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The parts of Italy where house prices keep rising despite the pandemic

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The parts of Italy where house prices keep rising despite the pandemic
Here are the Italian neighbourhoods where house prices are rising fastest since before the pandemic.

Photo by Tierra Mallorca on Unsplash

Despite the Covid-19 health emergency damaging many sectors of Italy's economy, the nation's housing market has proven resilient - at least in some areas.


Italy suffered one of Europe's worst economic slumps in 2020, and the nation's property market - which was already sluggish pre-pandemic - has fluctuated.

Recent studies have shown that house prices are now declining again overall after a brief uptick last year.

But this isn't the case across the board. Some areas are seeing a huge jump in demand that means prices just keep rising, according to the findings of a new survey by real estate website Idealista.

Considerable price hikes were noted in neighbourhoods on the outskirts of some of Italy's large cities, as well as around smaller cities which tend to rank highly on 'quality of life' indexes.

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Idealista described the localised value increases as "the effect of a phenomenon of regionalisation of growth accentuated during the pandemic".

The survey revealed the top ten areas that have experienced the greatest rebound and noted the factors they have in common.


"They are peripheral, well-connected and able to meet liveability criteria such as environmental quality and the quality of public space, while managing to satisfy people's expectations of wellbeing," stated the report.

This evolution in prices shows how the Italian real estate market is "undergoing a profound transformation", defined as "a fragmentation into many micro-areas".

The table below shows the top ten fastest growing Italian neighbourhoods, according to the study.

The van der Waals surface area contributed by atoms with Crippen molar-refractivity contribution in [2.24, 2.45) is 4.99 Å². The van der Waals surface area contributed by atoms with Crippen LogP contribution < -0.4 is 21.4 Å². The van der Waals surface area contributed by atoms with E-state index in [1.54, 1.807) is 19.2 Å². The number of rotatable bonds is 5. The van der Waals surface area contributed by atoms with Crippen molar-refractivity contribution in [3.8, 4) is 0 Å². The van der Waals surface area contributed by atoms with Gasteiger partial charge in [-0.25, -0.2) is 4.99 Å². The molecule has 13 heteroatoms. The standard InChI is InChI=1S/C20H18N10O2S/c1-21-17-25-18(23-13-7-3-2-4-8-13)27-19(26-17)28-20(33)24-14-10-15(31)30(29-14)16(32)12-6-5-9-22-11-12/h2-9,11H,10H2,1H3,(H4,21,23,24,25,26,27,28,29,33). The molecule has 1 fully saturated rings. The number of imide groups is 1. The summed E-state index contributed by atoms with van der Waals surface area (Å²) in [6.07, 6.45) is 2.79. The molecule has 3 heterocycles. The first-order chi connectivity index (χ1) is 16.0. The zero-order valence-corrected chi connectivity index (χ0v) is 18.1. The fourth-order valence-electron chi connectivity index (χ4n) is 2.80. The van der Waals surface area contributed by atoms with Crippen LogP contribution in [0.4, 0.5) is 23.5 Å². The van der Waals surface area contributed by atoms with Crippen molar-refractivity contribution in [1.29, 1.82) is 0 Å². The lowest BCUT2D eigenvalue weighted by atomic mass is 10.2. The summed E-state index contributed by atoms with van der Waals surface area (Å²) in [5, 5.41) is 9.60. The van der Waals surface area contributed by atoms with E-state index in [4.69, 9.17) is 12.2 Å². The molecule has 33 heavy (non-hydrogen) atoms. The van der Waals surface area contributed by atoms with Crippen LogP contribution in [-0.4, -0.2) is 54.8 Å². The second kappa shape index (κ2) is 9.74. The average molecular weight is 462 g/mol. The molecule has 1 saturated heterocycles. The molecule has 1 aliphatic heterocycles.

Source: Idealista/Datawrapper.

The province with the districts that has increased their value the most is Milan.

The Turro area of the Milanese city recorded a 44.9 percent rebound compared to the first quarter of 2020 - that is, the one immediately preceding the pandemic.

That places it ahead of Olmi-Muggiano (42.1 percent) and Val di Sole-Fatima (24.9 percent).


This substantial increase in Turro is attributed to the redevelopment of various areas of the district, as well as improvements connected to the university.

A creation of cycle paths that link different parts of the district are also said to have had a strong impact in this area.

In other sections of Milan, such as Olmi Muggiano, the rise in prices is due to the growing importance of the suburbs during the pandemic.

An increasing amount of people turning to remote working, or 'smart working' as it's known in Italy, has allowed many people to move to less central areas offering larger, more family-friendly homes at much cheaper prices.

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Padua ranks in the top ten list, with two neighbourhoods. Idealista explains that these are two strategic areas for travelling, both by public transport and by private vehicle.

Another province that has seen an increase in some of its districts is Modena, where growth is recorded at almost +25%.

Smart working has changed where people are buying houses in Italy. Smart working has changed where people are buying houses in Italy. Photo: Persnickety Prints on Unsplash

These areas are thriving due to their proximity to the university, one of the oldest and most renowned in Europe.

"They feature large, newly built apartments in an area that offers greenery and tranquillity, in a strategic position thanks to its proximity to the historic centre," the report says.


Bergamo, the Lombardy town at the centre of the first wave of Covid-19, also experienced a rise in house prices.

One district called Giovanni XXIII-Stazione saw sale prices rise by 23.6 percent. This growth, which occurred during the lockdowns, "is attributable to the frequent use of smart working by companies", noted the study.


It's claimed that many people went back to Bergamo to work there, but used the good public transport connections to reach other cities in Lombardy when needed.

In central Italy, Arezzo is the province where prices have shot up most this year.

Explaining its popularity, the findings said the wealthy Tuscan town offers employment opportunities but at the same time very quiet, in the heart of the Tuscan countryside".

Palermo takes the title for southern Italy. As various companies have allowed their employees to work remotely, Montepellegrino on the island of Sicily has been the district of choice.

"This area is well connected by a cycle path and offers the possibility of doing outdoor sports, enjoying a temperate climate," says the report.

Despite Italy recording its biggest contraction in GDP since the end of World War II during the pandemic, house prices in Italy increased overall last year (by +7% in the first quarter of 2020 compared to the end of 2019).

See more in The Local’s Italian property section.



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